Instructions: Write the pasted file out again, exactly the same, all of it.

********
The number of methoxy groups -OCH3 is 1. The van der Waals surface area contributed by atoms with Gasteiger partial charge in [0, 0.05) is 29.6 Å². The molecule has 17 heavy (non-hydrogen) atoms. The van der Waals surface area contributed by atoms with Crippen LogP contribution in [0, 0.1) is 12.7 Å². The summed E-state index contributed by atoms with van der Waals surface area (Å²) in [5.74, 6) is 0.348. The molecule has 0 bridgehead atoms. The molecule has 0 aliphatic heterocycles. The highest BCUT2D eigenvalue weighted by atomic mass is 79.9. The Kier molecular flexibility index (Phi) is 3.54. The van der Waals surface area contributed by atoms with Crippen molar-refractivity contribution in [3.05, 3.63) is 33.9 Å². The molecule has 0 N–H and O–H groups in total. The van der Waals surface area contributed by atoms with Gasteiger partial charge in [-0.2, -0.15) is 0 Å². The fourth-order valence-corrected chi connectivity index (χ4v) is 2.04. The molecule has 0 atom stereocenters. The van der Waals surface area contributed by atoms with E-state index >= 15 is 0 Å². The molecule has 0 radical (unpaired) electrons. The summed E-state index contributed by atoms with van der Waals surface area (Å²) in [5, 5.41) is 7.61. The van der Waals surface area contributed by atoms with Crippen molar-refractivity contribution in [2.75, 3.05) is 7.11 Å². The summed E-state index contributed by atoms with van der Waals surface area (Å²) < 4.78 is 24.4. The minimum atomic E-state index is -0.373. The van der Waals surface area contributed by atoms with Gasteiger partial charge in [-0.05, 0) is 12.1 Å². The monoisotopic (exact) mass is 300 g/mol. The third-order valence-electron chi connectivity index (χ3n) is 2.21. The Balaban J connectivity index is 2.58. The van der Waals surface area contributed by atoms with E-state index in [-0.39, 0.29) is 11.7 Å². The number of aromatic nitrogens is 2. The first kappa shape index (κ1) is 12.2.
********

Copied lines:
The number of methoxy groups -OCH3 is 1. The van der Waals surface area contributed by atoms with Gasteiger partial charge in [0, 0.05) is 29.6 Å². The molecule has 17 heavy (non-hydrogen) atoms. The van der Waals surface area contributed by atoms with Crippen LogP contribution in [0, 0.1) is 12.7 Å². The summed E-state index contributed by atoms with van der Waals surface area (Å²) in [5.74, 6) is 0.348. The molecule has 0 bridgehead atoms. The molecule has 0 aliphatic heterocycles. The highest BCUT2D eigenvalue weighted by atomic mass is 79.9. The Kier molecular flexibility index (Phi) is 3.54. The van der Waals surface area contributed by atoms with Crippen molar-refractivity contribution in [3.05, 3.63) is 33.9 Å². The molecule has 0 N–H and O–H groups in total. The van der Waals surface area contributed by atoms with Gasteiger partial charge in [-0.2, -0.15) is 0 Å². The fourth-order valence-corrected chi connectivity index (χ4v) is 2.04. The molecule has 0 atom stereocenters. The van der Waals surface area contributed by atoms with E-state index >= 15 is 0 Å². The molecule has 0 radical (unpaired) electrons. The summed E-state index contributed by atoms with van der Waals surface area (Å²) in [5, 5.41) is 7.61. The van der Waals surface area contributed by atoms with Crippen molar-refractivity contribution in [2.75, 3.05) is 7.11 Å². The summed E-state index contributed by atoms with van der Waals surface area (Å²) < 4.78 is 24.4. The minimum atomic E-state index is -0.373. The van der Waals surface area contributed by atoms with Gasteiger partial charge in [-0.05, 0) is 12.1 Å². The monoisotopic (exact) mass is 300 g/mol. The third-order valence-electron chi connectivity index (χ3n) is 2.21. The Balaban J connectivity index is 2.58. The van der Waals surface area contributed by atoms with E-state index in [-0.39, 0.29) is 11.7 Å². The number of aromatic nitrogens is 2. The first kappa shape index (κ1) is 12.2.